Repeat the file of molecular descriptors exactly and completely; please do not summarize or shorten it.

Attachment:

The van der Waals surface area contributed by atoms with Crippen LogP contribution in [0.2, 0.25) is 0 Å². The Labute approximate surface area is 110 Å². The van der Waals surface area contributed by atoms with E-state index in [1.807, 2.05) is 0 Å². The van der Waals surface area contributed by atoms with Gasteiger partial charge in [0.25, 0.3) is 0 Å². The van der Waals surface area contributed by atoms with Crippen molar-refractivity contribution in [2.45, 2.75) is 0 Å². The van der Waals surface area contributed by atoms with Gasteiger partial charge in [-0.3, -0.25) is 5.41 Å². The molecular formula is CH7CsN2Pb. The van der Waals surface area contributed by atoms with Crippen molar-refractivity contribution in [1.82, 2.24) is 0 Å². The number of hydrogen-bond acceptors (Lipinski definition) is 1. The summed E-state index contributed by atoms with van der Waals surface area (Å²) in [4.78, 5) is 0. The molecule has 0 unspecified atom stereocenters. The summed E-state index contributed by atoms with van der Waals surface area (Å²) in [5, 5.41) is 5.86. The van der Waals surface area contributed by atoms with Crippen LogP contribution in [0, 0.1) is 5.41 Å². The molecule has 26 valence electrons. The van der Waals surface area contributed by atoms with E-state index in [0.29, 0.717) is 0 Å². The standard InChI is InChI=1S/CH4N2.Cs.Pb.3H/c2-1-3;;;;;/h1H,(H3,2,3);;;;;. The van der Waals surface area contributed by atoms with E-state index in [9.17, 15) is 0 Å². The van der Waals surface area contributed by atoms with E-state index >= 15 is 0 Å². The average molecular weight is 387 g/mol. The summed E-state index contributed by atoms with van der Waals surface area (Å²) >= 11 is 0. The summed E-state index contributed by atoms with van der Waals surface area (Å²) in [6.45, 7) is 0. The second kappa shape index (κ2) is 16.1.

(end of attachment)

The van der Waals surface area contributed by atoms with Crippen LogP contribution in [0.2, 0.25) is 0 Å². The Labute approximate surface area is 110 Å². The van der Waals surface area contributed by atoms with E-state index in [1.807, 2.05) is 0 Å². The van der Waals surface area contributed by atoms with Gasteiger partial charge in [0.25, 0.3) is 0 Å². The van der Waals surface area contributed by atoms with Crippen molar-refractivity contribution in [2.45, 2.75) is 0 Å². The van der Waals surface area contributed by atoms with Gasteiger partial charge in [-0.3, -0.25) is 5.41 Å². The molecular formula is CH7CsN2Pb. The van der Waals surface area contributed by atoms with Crippen molar-refractivity contribution in [1.82, 2.24) is 0 Å². The number of hydrogen-bond acceptors (Lipinski definition) is 1. The summed E-state index contributed by atoms with van der Waals surface area (Å²) in [4.78, 5) is 0. The molecule has 0 unspecified atom stereocenters. The summed E-state index contributed by atoms with van der Waals surface area (Å²) in [5, 5.41) is 5.86. The van der Waals surface area contributed by atoms with Crippen LogP contribution in [0, 0.1) is 5.41 Å². The molecule has 26 valence electrons. The van der Waals surface area contributed by atoms with E-state index in [0.29, 0.717) is 0 Å². The standard InChI is InChI=1S/CH4N2.Cs.Pb.3H/c2-1-3;;;;;/h1H,(H3,2,3);;;;;. The van der Waals surface area contributed by atoms with E-state index in [9.17, 15) is 0 Å². The van der Waals surface area contributed by atoms with E-state index >= 15 is 0 Å². The average molecular weight is 387 g/mol. The summed E-state index contributed by atoms with van der Waals surface area (Å²) >= 11 is 0. The summed E-state index contributed by atoms with van der Waals surface area (Å²) in [6.45, 7) is 0. The second kappa shape index (κ2) is 16.1.